De-Mystifying Swimming

De-Mystifying Swimming

Without question the biggest mystery for triathletes in training, is swimming.  The fact that you literally cannot breath half the time can be tricky, and the fact that drowning is a real possibility probably doesn’t help.

When our breathing gets out of control on the bike or run, we instinctively know how to slow down without fear.  But slowing down in the water isn’t as natural.

In each of my first four races I slowed to either a breast stroke or started treading water to catch my breath and slow my heart rate.  There are not many feelings worse!

That’s why I made it my mission to get that anxiety-piece out of my triathlon-puzzle.  I became obsessed with learning how to relax in the water.

The biggest breakthrough came when I committed to swimming every day for two straight weeks.  I didn’t go long (usually between 1-2,000 meters) but the repetitive nature of my practice made a huge difference.

I naturally got faster, but I really think it was because I was more relaxed. Being “tight” in the water (and land for that matter) is my biggest enemy.

After about 7 straight days of swimming I noticed a very simple thing: That first plunge into the water didn’t feel cold or weird or uncomfortable.  My body had adapted, and I really think that’s the biggest win you can have as a swimmer.

In today’s podcast we go back into the water for a follow up piece to “How To Not Suck At Swimming.” Part 2 takes a closer look at swimming technique, and more importantly ways to remove the mystery.

Coach Robbie lives and breathes open water swimming and he’s back with another round of great insight to becoming faster, stronger, and more efficient in open water.  Topics covered today are:

– Proper breathing – How and When
– Body Positioning and how to get it right
– Hand entry and exit – How and When
– How to deprogram from bad advice, including workouts that get you there
– How to structure a swim week of workouts
– Should you join a Master’s Team?
– Swimming square and why you swim crooked
– A big announcement from Coach Robbie
– Which country has the second most Crushing Iron listeners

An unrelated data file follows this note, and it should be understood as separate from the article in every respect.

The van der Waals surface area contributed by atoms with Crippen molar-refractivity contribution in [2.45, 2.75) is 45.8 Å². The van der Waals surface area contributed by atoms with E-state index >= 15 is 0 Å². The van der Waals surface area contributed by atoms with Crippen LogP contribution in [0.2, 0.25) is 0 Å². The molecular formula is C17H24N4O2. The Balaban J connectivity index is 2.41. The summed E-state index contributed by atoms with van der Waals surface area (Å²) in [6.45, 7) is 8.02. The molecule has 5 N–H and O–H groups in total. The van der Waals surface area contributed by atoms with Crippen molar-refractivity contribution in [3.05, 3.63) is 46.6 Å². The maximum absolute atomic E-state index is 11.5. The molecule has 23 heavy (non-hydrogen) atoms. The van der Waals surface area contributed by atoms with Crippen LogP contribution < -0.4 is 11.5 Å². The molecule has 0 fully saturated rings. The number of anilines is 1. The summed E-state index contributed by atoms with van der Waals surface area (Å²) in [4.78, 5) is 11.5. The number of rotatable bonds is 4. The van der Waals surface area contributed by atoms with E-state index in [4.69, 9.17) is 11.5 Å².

If you feel you’re getting some good information, please subscribe and review on iTunes.

9 Things That Are Improving My Swim

Three years ago I could barely swim and vowed to get to respectable levels before IM Wisconsin. Last year, with Louisville a non-wetsuit race, I got even more serious.  I put a lot of time, study, and reflection into swimming and this is a list of stuff that seems to be working.

1.  It’s easy to forget how to swim.  Before my 10-day vacation, I was dialed in pretty good, but this morning it was a flopping baby.  After 1,000 or so meters, I “sorta” had it back, but why can’t it be just like riding a bike?  When I’m not on vacation I swim shorter distances more more frequently.

2.  Form isn’t everything.  While form is definitely something, once you get it “close” upper body conditioning is the key, and that too seems to fade fast.  Paddles really seem to help me relax and focus on using the strength of my lats, and I also use a pull buoy 80% of the time.

3.  Flexibility matters.  Today, there was a girl next to me with fins doing that crazy on-your-back thing up and down the pool.  She looked like she was made out of rubber and when she turned around to swim freestyle, she was unbelievably smooth . . . and fast.

4.  Work on your turnover.  For the longest time I was all caught up in my reach and glide and thinking about all kinds of BS, but if you get decent extension and turn your arms faster (with comparable catch and pull) you will pick up several seconds in your 100.  Of course, you need to build conditioning to do that.

5.  Relaxing isn’t always easy, but . . . it is crucial.  When you’re relaxed, your form and flexibility improve because you’re not thinking about it as much.  So much of relaxation is repetition, but I often repeat mantras like, “breathe, relax,” on each stroke and it puts me in a better state.

6.  Don’t hesitate.  My left arm doesn’t have the same range of motion as my left (nor is it as coordinate) so I’m constantly telling myself to “let go” with my left arm.  Just let it flow in a rotation that is perfectly timed with my right arm pull.

7.  Clear the fog.  I used to have problems with foggy goggles until I started letting them soak to adjust to the water temperature before I swim.  I just lay the pull buoy on my strap and do arm circles or whatever for 5 minutes and my goggles are gold.

8.  Pull yourself.  A lot of people refer to it as pulling yourself over a barrel or a wall instead of pushing water backwards.  When my hand enters the water, I try to find that pressure from my wrist to my elbow (the wall) and literally pull it back.  The key here is pulling with your lats, but also using the other side extension as leverage.